Retrospective Study Open Access
Copyright ©The Author(s) 2017. Published by Baishideng Publishing Group Inc. All rights reserved.
World J Gastroenterol. Apr 14, 2017; 23(14): 2575-2584
Published online Apr 14, 2017. doi: 10.3748/wjg.v23.i14.2575
Effects of omeprazole in improving concurrent chemoradiotherapy efficacy in rectal cancer
Jin-Liang Zhang, Department of Medical Oncology, Guangdong Medical University Affiliated Longhua Central Hospital, Shenzhen 518110, Guangdong Province, China
Min Liu, Department of Internal Medicine, The University of Hong Kong-Shenzhen Hospital, Shenzhen 518110, Guangdong Province, China
Qing Yang, Shi-Yong Lin, Hong-Bo Shan, Guo-Liang Xu, Department of Endoscopy and Laser, State Key Laboratory of Oncology in South China, Sun Yat-Sen University Cancer Center, Guangzhou 510060, Guangdong Province, China
Hui-Yun Wang, Department of Experimental Research, State Key Laboratory of Oncology in South China, Sun Yat-Sen University Cancer Center, Guangzhou 510060, Guangdong Province, China
Author contributions: Zhang JL and Liu M contributed equally to this work; Wang HY and Xu GL designed the research; Zhang JL, Liu M, Yang Q, Lin SY and Shan HB collected data; Zhang JL and Liu M analyzed data; Zhang JL and Liu M drafted the manuscript; Wang HY critically revised the manuscript for important intellectual content; Xu GL supervised the study; all authors have read and approved the final version of the manuscript.
Institutional review board statement: The IRB of SYSUCC has approved the protocol of this study.
Informed consent statement: All study participants or their legal guardian provided informed written consent prior to study enrollment.
Conflict-of-interest statement: The authors declare no conflicts of interest.
Data sharing statement: No additional data are available.
Open-Access: This article is an open-access article which was selected by an in-house editor and fully peer-reviewed by external reviewers. It is distributed in accordance with the Creative Commons Attribution Non Commercial (CC BY-NC 4.0) license, which permits others to distribute, remix, adapt, build upon this work non-commercially, and license their derivative works on different terms, provided the original work is properly cited and the use is non-commercial. See: http://creativecommons.org/licenses/by-nc/4.0/
Correspondence to: Guo-Liang Xu, Professor, Department of Endoscopy and Laser, Sun Yat-Sen University Cancer Center, 651 Dongfeng East Road, East Building, Guangzhou 510060, Guangdong Province, China. xugl@sysucc.org.cn
Telephone: +86-20-87343224 Fax: +86-20-87343224
Received: December 9, 2016
Peer-review started: December 11, 2016
First decision: December 29, 2016
Revised: January 26, 2017
Accepted: February 16, 2017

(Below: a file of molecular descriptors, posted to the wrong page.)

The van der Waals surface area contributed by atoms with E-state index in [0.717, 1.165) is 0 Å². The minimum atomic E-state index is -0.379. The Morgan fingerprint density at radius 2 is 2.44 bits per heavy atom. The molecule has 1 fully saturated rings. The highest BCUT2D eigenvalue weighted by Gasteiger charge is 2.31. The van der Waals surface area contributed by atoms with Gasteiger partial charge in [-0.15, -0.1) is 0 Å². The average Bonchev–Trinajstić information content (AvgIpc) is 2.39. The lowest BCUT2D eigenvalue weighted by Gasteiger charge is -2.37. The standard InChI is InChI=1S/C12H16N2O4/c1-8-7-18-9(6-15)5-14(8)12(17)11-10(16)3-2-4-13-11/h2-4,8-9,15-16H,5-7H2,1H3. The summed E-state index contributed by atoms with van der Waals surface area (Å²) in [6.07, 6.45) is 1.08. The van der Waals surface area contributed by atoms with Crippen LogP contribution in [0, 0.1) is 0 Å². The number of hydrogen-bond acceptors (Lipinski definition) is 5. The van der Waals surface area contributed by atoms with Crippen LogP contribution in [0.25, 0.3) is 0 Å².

Article in press: February 16, 2017
Published online: April 14, 2017

Abstract
AIM

To explore the effects of omeprazole on chemoradiotherapy efficacy and tumor recurrence in rectal cancer.

METHODS

The medical data of 125 rectal cancer patients who received the same neoadjuvant chemoradiotherapy (CRT) followed by surgery were retrospectively collected. Patients who received omeprazole (OME) orally at a dose of 20 mg at least once daily for six days and/or intravenously at 40 mg a day were recognized as eligible OME users (EOU). Otherwise, patients were regarded as non-eligible OME users (non-EOU). Moreover, a preferred OME dose cut-off of 200 mg on tumor recurrence was obtained by receiver operating characteristic (ROC) curves. Patients were divided into two groups: the effective OME group (EOG, OME ≥ 200 mg) and the non-effective OME group (non-EOG, OME < 200 mg).

RESULTS

The good response rate of CRT efficacy (50.8%) in EOU was significantly increased compared with non-EOU (30.6%) (P = 0.02). The recurrence rate in the EOG was 10.3%, which was significantly lower compared with 31.3% in non-EOG (P = 0.025). The good response rate of CRT efficacy in EOG was 55.2%, which was obviously higher compared with 36.5% in non-EOG, with a significant difference (P = 0.072). Multivariate Cox analysis demonstrated that OME (non-EOG and EOG) was an independent and significant impact factor for DFS (P = 0.048, HR = 0.30, 95%CI: 0.09-0.99).

CONCLUSION

When applied as an adjuvant drug in cancer treatment for relieving common side effects of chemotherapy, omeprazole has a synergetic effect in improving CRT efficacy and decreasing rectal cancer recurrence.

Key Words: Omeprazole, Chemoradiotherapy efficacy, Recurrence, Rectal cancer

Core tip: In in vitro and in vivo studies, proton pump inhibitors (PPIs) induce apoptosis of gastric cancer cells, B-cell tumors and hepatoblastoma cells and promote autophagy in melanoma cells and pancreatic cancer cells. PPIs also sensitize chemo-resistant tumors to cytotoxic drugs and improve the efficacy of T-cell-based cancer immunotherapy. However, whether PPIs affect chemoradiotherapy (CRT) efficacy, decrease tumor recurrence and improve survival in rectal cancer patients remains unclear. In the present study, when used as adjuvant drug in cancer treatment, omeprazole has a synergetic effect in improving CRT efficacy and decreasing recurrences in rectal cancer.